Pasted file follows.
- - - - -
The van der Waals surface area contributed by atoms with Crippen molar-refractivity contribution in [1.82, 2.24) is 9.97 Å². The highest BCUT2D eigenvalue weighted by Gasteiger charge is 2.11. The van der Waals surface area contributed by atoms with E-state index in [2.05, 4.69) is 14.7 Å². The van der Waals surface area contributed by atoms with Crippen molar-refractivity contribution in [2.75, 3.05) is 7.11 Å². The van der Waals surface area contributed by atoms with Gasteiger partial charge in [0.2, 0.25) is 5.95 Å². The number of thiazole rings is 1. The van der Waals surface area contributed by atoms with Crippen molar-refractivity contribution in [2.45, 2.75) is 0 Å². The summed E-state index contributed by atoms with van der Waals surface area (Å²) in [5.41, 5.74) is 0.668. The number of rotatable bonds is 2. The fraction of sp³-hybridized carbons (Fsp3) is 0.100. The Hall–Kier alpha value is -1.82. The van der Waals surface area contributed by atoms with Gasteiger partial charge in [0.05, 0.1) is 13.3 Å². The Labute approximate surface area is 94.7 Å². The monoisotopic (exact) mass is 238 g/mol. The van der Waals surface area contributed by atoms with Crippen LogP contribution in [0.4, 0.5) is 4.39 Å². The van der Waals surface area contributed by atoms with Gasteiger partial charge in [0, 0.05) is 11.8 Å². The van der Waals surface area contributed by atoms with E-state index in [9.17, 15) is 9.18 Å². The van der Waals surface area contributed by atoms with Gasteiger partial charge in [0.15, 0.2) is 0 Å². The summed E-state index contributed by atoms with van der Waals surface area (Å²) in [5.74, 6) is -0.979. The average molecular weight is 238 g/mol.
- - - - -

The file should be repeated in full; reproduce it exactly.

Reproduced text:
The van der Waals surface area contributed by atoms with Crippen molar-refractivity contribution in [1.82, 2.24) is 9.97 Å². The highest BCUT2D eigenvalue weighted by Gasteiger charge is 2.11. The van der Waals surface area contributed by atoms with E-state index in [2.05, 4.69) is 14.7 Å². The van der Waals surface area contributed by atoms with Crippen molar-refractivity contribution in [2.75, 3.05) is 7.11 Å². The van der Waals surface area contributed by atoms with Gasteiger partial charge in [0.2, 0.25) is 5.95 Å². The number of thiazole rings is 1. The van der Waals surface area contributed by atoms with Crippen molar-refractivity contribution in [2.45, 2.75) is 0 Å². The summed E-state index contributed by atoms with van der Waals surface area (Å²) in [5.41, 5.74) is 0.668. The number of rotatable bonds is 2. The fraction of sp³-hybridized carbons (Fsp3) is 0.100. The Hall–Kier alpha value is -1.82. The van der Waals surface area contributed by atoms with Gasteiger partial charge in [0.05, 0.1) is 13.3 Å². The Labute approximate surface area is 94.7 Å². The monoisotopic (exact) mass is 238 g/mol. The van der Waals surface area contributed by atoms with Crippen LogP contribution in [0.4, 0.5) is 4.39 Å². The van der Waals surface area contributed by atoms with Gasteiger partial charge in [0, 0.05) is 11.8 Å². The van der Waals surface area contributed by atoms with E-state index in [9.17, 15) is 9.18 Å². The van der Waals surface area contributed by atoms with Gasteiger partial charge in [0.15, 0.2) is 0 Å². The summed E-state index contributed by atoms with van der Waals surface area (Å²) in [5.74, 6) is -0.979. The average molecular weight is 238 g/mol.